Updated Interim Case Definition for Human Monkeypox, January 2004
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The previous case definition (published July 2, 2003) has been updated as follows:
Rash (macular, papular, vesicular, or pustular; generalized or localized; discrete or confluent)
Fever (subjective or measured temperature of ≥99.3°F [≥37.4°C])
Other signs and symptoms
A case may be excluded as a suspect or probable monkeypox case if:
1 Includes living in a household, petting or handling, or visiting a pet holding facility (e.g., pet store, veterinary clinic, pet distributor)
2 Includes prairie dogs, Gambian giant rats, and rope squirrels. Exposure to other exotic or non-exotic mammalian pets will be considered on a case-by-case basis; assessment should include the likelihood of contact with a mammal with monkeypox and the compatibility of clinical illness with monkeypox
3 Includes living in a household, or originating from the same pet holding facility as another animal with monkeypox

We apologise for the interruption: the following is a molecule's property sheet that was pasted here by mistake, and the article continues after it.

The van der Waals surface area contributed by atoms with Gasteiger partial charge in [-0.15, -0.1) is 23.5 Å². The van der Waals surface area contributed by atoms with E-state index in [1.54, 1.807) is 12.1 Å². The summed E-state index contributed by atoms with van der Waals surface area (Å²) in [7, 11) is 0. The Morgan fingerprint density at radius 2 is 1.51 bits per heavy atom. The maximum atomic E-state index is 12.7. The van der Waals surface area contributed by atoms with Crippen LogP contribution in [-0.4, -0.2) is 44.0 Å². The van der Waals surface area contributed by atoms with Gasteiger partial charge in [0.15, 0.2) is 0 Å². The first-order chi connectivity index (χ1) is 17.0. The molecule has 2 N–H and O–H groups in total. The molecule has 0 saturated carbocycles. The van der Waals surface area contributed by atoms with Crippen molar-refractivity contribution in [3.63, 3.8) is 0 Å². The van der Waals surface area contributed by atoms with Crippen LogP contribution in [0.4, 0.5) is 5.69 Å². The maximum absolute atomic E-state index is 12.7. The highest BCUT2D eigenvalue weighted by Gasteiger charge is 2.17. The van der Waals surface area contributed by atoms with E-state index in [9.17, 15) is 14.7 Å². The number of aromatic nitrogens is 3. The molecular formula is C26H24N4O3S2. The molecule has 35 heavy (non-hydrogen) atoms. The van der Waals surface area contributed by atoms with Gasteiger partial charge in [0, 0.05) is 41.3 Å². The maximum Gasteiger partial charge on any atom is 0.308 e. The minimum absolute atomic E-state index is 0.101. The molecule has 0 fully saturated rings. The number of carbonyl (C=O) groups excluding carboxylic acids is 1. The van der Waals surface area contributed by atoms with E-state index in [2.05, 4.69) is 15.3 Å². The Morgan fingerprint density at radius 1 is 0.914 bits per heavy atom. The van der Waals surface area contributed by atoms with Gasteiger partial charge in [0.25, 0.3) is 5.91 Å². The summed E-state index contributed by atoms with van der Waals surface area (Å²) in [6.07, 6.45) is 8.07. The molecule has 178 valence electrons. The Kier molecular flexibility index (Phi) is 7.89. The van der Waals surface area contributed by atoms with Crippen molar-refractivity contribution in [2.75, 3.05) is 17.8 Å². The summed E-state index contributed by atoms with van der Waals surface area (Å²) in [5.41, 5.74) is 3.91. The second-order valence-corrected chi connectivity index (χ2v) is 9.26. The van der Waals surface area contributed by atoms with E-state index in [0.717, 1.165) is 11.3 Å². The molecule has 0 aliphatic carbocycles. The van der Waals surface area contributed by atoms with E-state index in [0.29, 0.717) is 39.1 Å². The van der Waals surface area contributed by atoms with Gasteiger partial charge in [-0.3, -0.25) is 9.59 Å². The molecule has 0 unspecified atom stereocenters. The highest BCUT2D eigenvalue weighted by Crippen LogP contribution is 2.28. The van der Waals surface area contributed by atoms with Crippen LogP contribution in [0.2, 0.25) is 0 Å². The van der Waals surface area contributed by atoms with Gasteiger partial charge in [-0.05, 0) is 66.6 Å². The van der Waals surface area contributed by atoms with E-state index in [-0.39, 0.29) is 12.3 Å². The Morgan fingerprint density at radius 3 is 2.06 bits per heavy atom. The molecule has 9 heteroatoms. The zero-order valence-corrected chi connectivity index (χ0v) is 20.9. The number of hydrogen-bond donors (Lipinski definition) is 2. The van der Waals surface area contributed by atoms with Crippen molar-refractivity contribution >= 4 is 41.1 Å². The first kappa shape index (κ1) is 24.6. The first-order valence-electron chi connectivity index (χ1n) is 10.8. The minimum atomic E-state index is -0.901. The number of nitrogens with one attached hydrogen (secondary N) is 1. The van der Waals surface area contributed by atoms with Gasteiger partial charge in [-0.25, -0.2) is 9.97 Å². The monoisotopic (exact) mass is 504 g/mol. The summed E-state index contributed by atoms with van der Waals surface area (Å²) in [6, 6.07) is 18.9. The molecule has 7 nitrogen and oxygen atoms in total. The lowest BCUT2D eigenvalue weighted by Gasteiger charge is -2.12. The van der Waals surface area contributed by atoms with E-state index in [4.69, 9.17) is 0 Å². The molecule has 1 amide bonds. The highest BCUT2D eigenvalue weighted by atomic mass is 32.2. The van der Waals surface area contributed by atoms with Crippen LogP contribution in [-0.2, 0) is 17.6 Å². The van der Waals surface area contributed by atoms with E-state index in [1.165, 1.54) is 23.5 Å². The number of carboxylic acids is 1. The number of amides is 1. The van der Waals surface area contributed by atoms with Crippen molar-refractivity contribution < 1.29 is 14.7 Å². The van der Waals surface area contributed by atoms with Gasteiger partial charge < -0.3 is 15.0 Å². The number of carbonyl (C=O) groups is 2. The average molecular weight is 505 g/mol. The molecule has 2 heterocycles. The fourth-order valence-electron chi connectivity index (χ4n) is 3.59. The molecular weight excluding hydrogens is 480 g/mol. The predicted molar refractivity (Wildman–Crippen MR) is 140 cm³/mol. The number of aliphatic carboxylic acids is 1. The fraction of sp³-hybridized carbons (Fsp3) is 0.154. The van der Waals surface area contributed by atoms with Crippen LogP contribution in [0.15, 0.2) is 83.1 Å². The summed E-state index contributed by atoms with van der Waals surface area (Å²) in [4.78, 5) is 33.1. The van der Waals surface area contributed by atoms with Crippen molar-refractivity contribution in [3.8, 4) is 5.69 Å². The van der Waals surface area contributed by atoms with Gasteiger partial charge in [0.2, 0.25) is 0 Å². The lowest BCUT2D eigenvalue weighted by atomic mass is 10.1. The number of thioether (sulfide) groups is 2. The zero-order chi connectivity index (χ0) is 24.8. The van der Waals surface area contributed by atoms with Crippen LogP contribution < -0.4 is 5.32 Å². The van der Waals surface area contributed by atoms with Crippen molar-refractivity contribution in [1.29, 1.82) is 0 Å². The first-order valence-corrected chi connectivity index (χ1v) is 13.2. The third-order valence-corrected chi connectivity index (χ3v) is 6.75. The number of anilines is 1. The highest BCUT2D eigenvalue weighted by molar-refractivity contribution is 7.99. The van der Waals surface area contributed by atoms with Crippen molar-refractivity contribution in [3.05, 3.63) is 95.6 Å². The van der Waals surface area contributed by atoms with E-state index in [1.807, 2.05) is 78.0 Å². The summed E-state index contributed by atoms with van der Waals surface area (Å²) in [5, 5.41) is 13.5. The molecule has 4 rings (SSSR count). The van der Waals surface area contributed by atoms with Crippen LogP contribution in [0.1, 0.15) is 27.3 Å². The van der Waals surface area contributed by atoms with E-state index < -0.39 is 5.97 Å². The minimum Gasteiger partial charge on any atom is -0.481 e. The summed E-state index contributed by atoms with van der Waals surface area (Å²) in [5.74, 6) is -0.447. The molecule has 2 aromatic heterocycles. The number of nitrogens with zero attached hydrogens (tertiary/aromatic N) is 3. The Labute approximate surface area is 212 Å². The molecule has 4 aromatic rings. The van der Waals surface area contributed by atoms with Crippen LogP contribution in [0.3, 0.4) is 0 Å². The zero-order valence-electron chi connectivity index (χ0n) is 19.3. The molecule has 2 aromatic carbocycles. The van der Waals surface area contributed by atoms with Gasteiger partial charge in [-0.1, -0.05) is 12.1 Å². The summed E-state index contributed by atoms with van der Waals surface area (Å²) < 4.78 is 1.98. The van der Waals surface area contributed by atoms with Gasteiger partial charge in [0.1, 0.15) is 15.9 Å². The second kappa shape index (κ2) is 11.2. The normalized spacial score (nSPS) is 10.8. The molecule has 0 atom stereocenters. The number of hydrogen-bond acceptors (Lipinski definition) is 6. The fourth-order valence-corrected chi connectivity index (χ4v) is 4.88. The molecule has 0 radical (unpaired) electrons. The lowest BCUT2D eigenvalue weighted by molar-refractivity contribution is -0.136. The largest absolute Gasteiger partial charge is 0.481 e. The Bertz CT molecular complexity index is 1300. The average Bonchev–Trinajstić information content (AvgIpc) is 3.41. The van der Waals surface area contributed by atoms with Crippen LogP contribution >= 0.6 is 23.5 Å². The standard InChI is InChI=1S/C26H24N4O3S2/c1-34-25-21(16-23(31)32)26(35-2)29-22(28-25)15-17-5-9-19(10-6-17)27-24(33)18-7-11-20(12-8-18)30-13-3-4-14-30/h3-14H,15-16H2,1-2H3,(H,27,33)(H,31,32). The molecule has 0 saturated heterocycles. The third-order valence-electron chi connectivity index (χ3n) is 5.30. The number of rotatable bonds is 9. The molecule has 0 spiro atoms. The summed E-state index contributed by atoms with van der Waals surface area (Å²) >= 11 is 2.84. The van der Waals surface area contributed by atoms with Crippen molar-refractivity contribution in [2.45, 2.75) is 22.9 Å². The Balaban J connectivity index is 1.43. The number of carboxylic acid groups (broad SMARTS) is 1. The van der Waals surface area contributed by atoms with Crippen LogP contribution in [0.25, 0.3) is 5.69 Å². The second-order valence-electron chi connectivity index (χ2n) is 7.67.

4 Includes skin-to-skin or face-to-face contact
5 Levels of circulating IgM antibody reactive with orthopoxvirus antigen are determined by ELISA and reported as optical density (OD) values. Values greater than 3 standard deviations above the mean OD of 6 independent negative controls are considered 'elevated'. Serial specimens are not required. IgM antibody levels may be elevated in persons who have been recently (within one year) vaccinated for smallpox.
6 Factors that might be considered in assigning alternate diagnoses include the strength of the epidemiologic exposure criteria for monkeypox, the specificity of the diagnostic test, and the compatibility of the clinical presentation and course of illness for the alternative diagnosis.
7 If possible, obtain convalescent-phase serum specimen from these patients. See specimen collection guidelines (www.cdc.gov/ncidod/monkeypox/lab.htm) for details on collecting serum for convalescence evaluation.
8 The optimal timing of specimen collection for determination of IgM levels is between days 7 and 56 post-rash onset. However, elevated levels of IgM antibodies may be detectable prior to day 7, or after day 56, post rash onset, therefore a negative result during this phase should not be interpreted to indicate an absence of monkeypox infection.
Page last modified September 5, 2008